WASHINGTON — The U.S. House of Representatives has advanced a bill providing conscience protections for health care workers who refuse to perform or participate in abortions.
“Whoever you are, whatever you believe, I think this is one thing we can all agree on: No one should be forced to violate their conscience — least of all by the federal government,” House Speaker Paul Ryan said in a statement. “That’s all this bill says.”
The main portion of the legislation, S. 304, declares that “the federal government, and any state or local government that receives federal financial assistance, may not penalize, retaliate against, or otherwise discriminate against a health care provider on the basis that the provider does not (1) perform, refer for, pay for, or otherwise participate in abortion; 3 (2) provide or sponsor abortion coverage; or (3) facilitate or make arrangements for any of the activities specified in this subsection.”
Voting on the matter was mainly along party lines, with Republicans in favor and Democrats opposed.
“Congress needs to stop interfering in women’s health decisions once and for all,” Rep. Diana DeGette (D-Co.) argued on the House floor.
“Congress must step in to clarify and strengthen our laws so that the conscience rights of every American are protected, because … if we lose the right to live according to our own convictions, particularly on a matter as deeply affecting as abortion, we don’t have much left do we?” said Rep. Diane Black (R-Tenn.)
Ultimately, the bill was advanced 245-182 with three Democrats voting in favor and one Republican voting against the legislation.
Health Subcommittee Chairman Joseph Pitts (R-Pa.) released a statement following the vote explaining that the measure simply provides reinforcement to existing federal law.
“The Conscience Protection Act would simply make the protections of the Weldon conscience amendment permanent and more effective,” he said. “The Weldon amendment has been the law of the land, and it has been approved by Congress as part of the appropriations process every year since 2004.”
As previously reported, the Weldon Amendment was at the center of discussion in 2014 when the California Department of Managed Health Care issued a letter requiring insurance companies in the state to cover abortions, and thus forcing all faith-based employers to likewise offer abortion coverage regardless of their religious beliefs.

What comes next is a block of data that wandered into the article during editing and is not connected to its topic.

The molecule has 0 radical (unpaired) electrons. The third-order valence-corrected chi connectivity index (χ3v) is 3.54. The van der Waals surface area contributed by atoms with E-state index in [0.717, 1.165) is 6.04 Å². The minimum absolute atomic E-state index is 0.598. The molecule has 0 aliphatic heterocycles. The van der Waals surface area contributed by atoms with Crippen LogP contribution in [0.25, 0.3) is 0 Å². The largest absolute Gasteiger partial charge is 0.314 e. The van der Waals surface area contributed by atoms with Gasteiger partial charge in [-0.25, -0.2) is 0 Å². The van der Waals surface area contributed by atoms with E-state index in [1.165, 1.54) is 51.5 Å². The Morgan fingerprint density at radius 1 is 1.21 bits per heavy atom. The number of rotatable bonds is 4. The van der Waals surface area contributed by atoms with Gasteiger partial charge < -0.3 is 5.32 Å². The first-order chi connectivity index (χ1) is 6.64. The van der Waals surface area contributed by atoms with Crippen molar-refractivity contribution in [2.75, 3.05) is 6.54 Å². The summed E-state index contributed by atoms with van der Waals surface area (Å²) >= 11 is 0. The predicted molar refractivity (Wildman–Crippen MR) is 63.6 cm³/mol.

“Abortion is a basic health care service,” director Michelle Rouillard wrote to seven insurance companies that refused to offer coverage. “All health plans must treat maternity services and legal abortion neutrally.”
She asserted that abortion must be covered because the “California Constitution prohibits health plans from discriminating against women who choose to terminate a pregnancy,” and also cited a 1975 law surrounding “medically necessary” health care.
But the groups Alliance Defending Freedom (ADF) and the Life Legal Defense Foundation asserted that the department’s mandate violated the Weldon Amendment, and sent a rebuttal letter on calling for a retraction under threat of a federal lawsuit.
“Faith-based organizations should be free to operate according to the faith they espouse and live out on a daily basis,” said ADF Senor Legal Counsel Matthew Bowman. “When Congress enacted the Weldon Amendment, it sought to ensure that the government could never strong-arm pro-life employers into paying for abortion coverage; therefore, California’s decision is illegal. No state can ignore federal law in a pursuit to conform everyone to the state’s own ideology on abortion.”
The groups sued and the case is still working its way through the courts.